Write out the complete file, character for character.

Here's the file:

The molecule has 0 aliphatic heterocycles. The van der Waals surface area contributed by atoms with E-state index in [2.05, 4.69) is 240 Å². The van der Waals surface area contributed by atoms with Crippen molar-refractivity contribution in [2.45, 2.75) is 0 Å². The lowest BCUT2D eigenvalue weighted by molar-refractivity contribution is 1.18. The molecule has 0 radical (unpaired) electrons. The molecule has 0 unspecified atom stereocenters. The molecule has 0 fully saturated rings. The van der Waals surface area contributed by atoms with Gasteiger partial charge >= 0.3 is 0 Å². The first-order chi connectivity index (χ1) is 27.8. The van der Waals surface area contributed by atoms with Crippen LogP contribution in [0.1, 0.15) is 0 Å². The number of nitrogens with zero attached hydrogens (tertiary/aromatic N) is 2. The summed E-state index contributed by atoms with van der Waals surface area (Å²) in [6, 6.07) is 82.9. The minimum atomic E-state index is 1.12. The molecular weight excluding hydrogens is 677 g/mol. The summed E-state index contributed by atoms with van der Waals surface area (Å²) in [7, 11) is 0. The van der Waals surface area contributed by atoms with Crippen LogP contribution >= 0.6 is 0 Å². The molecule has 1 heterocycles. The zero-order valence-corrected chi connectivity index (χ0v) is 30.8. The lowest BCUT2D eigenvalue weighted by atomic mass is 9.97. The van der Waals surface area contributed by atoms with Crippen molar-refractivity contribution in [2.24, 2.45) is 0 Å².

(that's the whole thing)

The molecule has 0 aliphatic heterocycles. The van der Waals surface area contributed by atoms with E-state index in [2.05, 4.69) is 240 Å². The van der Waals surface area contributed by atoms with Crippen molar-refractivity contribution in [2.45, 2.75) is 0 Å². The lowest BCUT2D eigenvalue weighted by molar-refractivity contribution is 1.18. The molecule has 0 radical (unpaired) electrons. The molecule has 0 unspecified atom stereocenters. The molecule has 0 fully saturated rings. The van der Waals surface area contributed by atoms with Gasteiger partial charge >= 0.3 is 0 Å². The first-order chi connectivity index (χ1) is 27.8. The van der Waals surface area contributed by atoms with Crippen LogP contribution in [0.1, 0.15) is 0 Å². The number of nitrogens with zero attached hydrogens (tertiary/aromatic N) is 2. The summed E-state index contributed by atoms with van der Waals surface area (Å²) in [6, 6.07) is 82.9. The minimum atomic E-state index is 1.12. The molecular weight excluding hydrogens is 677 g/mol. The summed E-state index contributed by atoms with van der Waals surface area (Å²) in [7, 11) is 0. The van der Waals surface area contributed by atoms with Crippen LogP contribution >= 0.6 is 0 Å². The molecule has 1 heterocycles. The zero-order valence-corrected chi connectivity index (χ0v) is 30.8. The lowest BCUT2D eigenvalue weighted by atomic mass is 9.97. The van der Waals surface area contributed by atoms with Crippen molar-refractivity contribution in [2.24, 2.45) is 0 Å².